Students at Palatine High School in Palatine, Ill., built this home during school hours for a Building Construction class.
Determining a career path can be a difficult decision to make, and sometimes the best way to test a particular career’s waters is to dive right in. High school students in Chicago’s northwest suburban District 211 Building Construction program have been building single-family homes for more than 30 years — a practice that has helped hundreds of students find direction in life, and a career.
The building construction program’s mission is to provide students with marketable skills and an introduction to the construction field, says Otis Price, director of career development, District 211. “It has been a great opportunity for students to get exposure not only working with contractors, but hands-on experience as well,” Price adds.
A goal of the program is for students to develop a broad knowledge and understanding of general contracting and the practical skills needed to build a home. Students are involved at every stage of the home building process, setting and removing forms, framing walls, pulling wires, installing windows and much more.
Despite being a part of the program for many years, Price remains surprised at how quickly and successfully students pick up on each skill. “Besides the hands-on experience, they learn what it means to deal with contractors, what’s involved, to see what those contractors do. They also learn how to read a blueprint. From ground to ceiling they’re digging for the foundation and locking the front door they installed when it’s all done,” Price says.
Teaching the class for Palatine High School — one of District 211’s five high schools — is Bill Fraser, Building Construction teacher, Schaumburg High School. As each student learns skills and observes the construction process, Fraser steps in occasionally to guide certain students to what suits them, and sometimes away from what doesn’t. “Yes, they learn what they don’t want to do, which is good. I’d say roughly 70 percent of the students go into the trades after graduation. Many of them want to be architects and engineers,” Fraser says.
Not everything needed for a career in construction is learned in the field. Hands-on skills learned in the building construction program are supplemented with math, drafting and other core knowledge. “The students get out on the site and see why certain framing elements have angles, or how infrastructure is applied in the real world, and get a chance to see how book learning comes to fruition,” Price says.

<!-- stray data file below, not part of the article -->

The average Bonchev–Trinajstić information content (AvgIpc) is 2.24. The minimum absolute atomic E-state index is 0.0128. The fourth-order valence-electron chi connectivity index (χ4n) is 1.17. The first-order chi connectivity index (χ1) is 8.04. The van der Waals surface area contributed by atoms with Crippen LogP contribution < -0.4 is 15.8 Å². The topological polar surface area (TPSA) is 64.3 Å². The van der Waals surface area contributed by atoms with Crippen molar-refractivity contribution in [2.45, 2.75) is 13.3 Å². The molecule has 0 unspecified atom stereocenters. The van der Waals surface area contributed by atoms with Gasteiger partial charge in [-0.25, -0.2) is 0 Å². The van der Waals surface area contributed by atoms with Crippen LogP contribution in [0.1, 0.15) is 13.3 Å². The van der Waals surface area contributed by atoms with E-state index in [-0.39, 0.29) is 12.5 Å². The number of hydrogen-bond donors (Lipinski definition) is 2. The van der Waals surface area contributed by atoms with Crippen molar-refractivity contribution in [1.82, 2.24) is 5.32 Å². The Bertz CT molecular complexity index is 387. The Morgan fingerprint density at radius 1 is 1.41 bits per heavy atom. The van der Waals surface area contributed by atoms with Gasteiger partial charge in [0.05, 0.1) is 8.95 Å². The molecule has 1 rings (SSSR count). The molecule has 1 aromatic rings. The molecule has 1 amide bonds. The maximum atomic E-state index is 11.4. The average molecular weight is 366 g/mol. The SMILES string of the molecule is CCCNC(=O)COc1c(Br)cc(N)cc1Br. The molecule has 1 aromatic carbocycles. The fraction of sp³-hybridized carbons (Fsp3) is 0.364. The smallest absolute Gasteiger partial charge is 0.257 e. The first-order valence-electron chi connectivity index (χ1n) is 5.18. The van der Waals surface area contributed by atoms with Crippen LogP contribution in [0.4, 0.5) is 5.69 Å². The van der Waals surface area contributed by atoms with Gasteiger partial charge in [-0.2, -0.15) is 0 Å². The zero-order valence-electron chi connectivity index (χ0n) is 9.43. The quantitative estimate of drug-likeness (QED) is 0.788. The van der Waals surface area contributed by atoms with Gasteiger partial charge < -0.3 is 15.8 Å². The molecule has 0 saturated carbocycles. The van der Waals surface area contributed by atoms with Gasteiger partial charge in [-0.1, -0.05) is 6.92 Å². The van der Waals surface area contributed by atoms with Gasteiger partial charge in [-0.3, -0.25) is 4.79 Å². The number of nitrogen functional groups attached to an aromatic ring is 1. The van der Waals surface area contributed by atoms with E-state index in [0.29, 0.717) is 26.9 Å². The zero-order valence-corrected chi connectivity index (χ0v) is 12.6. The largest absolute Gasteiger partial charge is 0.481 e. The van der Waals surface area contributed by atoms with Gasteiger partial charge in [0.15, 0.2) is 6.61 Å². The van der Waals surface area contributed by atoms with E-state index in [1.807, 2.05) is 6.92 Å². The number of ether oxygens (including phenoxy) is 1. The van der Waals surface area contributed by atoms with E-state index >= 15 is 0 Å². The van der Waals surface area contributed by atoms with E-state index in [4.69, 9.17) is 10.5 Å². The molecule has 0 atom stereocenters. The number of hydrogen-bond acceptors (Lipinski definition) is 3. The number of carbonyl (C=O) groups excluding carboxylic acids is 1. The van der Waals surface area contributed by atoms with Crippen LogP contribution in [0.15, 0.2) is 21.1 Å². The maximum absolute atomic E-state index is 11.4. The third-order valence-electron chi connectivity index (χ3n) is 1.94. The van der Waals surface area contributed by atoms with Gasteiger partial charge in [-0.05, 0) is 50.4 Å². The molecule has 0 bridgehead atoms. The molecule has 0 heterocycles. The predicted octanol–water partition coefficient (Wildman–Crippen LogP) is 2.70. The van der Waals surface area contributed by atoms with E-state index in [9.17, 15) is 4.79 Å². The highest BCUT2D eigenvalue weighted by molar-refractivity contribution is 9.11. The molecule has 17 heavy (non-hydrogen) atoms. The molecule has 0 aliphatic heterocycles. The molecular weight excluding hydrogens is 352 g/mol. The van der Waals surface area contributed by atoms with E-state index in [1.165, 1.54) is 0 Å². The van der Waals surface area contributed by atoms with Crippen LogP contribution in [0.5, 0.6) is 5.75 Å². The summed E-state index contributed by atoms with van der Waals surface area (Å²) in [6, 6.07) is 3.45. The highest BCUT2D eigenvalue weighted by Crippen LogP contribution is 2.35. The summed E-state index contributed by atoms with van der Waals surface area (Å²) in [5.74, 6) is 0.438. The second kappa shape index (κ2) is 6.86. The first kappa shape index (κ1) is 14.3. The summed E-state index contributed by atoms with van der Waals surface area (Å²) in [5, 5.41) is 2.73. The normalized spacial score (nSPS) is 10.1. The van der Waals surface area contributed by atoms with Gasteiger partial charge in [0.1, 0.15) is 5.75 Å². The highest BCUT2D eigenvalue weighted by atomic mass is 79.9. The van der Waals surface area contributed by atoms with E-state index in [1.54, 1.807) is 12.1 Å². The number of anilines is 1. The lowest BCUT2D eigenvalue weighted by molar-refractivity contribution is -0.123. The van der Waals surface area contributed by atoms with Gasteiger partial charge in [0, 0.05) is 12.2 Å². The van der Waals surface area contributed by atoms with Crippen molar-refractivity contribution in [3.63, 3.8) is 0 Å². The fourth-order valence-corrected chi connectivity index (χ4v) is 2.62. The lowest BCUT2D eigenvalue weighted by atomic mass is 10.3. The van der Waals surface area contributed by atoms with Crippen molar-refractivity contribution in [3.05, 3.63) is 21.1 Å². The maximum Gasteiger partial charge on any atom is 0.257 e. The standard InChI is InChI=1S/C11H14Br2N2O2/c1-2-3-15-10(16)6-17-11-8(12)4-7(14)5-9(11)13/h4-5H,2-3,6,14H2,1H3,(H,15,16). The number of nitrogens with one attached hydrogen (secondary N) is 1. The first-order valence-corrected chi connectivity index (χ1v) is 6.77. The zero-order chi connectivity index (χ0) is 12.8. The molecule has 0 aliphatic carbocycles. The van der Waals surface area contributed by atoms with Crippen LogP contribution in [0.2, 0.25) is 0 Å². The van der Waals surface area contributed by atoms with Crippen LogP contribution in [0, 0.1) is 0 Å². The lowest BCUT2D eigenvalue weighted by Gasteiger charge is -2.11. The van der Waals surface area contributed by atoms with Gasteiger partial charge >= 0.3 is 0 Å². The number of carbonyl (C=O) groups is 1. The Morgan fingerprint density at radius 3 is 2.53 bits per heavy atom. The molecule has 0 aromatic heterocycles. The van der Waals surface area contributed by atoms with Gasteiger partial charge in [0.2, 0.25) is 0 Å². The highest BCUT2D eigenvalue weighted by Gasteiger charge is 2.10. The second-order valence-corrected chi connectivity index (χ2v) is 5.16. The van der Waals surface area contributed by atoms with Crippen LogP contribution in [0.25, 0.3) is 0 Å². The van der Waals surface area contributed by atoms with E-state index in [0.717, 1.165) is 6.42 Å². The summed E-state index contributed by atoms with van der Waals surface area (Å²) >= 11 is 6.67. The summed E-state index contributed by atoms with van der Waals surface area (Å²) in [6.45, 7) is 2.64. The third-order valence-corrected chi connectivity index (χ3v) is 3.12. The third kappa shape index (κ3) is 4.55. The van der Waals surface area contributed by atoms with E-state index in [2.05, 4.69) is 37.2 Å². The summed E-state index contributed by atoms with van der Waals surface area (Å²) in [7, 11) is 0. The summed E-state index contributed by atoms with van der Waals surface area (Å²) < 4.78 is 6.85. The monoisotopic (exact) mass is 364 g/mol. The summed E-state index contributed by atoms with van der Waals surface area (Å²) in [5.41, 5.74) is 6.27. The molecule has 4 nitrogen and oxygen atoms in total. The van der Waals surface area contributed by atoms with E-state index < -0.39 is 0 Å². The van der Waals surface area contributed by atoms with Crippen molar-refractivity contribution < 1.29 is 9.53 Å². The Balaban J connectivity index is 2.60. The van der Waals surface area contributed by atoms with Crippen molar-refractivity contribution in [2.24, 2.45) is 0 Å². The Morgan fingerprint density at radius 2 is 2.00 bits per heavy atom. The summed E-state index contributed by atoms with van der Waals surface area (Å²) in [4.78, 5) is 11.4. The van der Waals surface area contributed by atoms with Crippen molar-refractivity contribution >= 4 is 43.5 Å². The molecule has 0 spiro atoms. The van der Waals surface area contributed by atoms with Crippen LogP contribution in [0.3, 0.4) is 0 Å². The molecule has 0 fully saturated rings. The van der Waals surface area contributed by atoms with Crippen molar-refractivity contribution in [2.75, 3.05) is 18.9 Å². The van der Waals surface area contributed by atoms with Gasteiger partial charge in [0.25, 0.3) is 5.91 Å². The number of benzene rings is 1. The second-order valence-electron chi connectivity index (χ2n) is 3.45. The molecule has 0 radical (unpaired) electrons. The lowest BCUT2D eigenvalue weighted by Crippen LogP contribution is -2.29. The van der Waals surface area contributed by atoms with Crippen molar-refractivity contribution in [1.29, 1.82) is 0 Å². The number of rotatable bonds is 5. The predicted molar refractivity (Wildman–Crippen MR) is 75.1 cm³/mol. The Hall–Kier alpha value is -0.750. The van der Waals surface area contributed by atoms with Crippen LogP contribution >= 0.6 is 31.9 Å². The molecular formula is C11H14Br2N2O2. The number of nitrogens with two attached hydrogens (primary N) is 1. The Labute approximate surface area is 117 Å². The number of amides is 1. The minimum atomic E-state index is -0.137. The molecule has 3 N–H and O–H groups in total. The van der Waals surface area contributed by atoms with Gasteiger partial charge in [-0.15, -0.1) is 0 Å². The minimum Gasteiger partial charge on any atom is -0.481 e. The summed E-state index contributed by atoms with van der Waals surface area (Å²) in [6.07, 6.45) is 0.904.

As a learning tool, there’s no replacement for hands-on experience. Still, the homes students build must adhere to village and county codes, which is why electricians and plumbers, for example, are called in for some of the work. Subcontractors also help speed up the construction process, so a home can be completed before the school year is done. Recently, the program transitioned to a two-year commitment during which students assist subcontractors with pulling wires, bending pipe, hanging drywall, etc. “The students are learning a lot more this way,” Fraser adds.
This helps avoid those interested in design from becoming “desk architects” as Fraser calls architects “ … who have never banged a nail in their lives. If students learn practical skills of carpentry, and the practical aspect of how framing materials go together, they will be better designers who will know how to work within a budget.”
As part of the two-year model, students also gain commercial construction experience, working on the district’s many facilities at its five campuses.
Funding the future
Every home District 211 students have built has been sold. Profits from sales are applied to purchasing new land for future projects, and materials to build new homes. It’s a self-sustaining program with no end in sight. The program has been running for so long, many subcontractors used on its projects are owned or operated by its former students, Price notes. “They want to remain involved in it, which is great,” he says.
“In spite of what home builders might hear, our kids are ready to take the next step. In our area, so many times education is slammed, but I have to say we’re doing a good job preparing kids for the construction world. We’re just doing it in a different way than Mom and Dad used to do it. Experiential learning tends to help students retain more and hold skills more. It’s a big part of learning. This means they’re going to fail sometimes, but we all have to experience that to know how to succeed. When walls fall down they have to find out why, and then rebuild it,” he says.
Fraser is confident the program is developing a promising future for today’s home builders. “The students are pretty dedicated, and home builders will have an excited work force coming their way in a few years. Hopefully they’ll have jobs out there for them. They’re fired up.”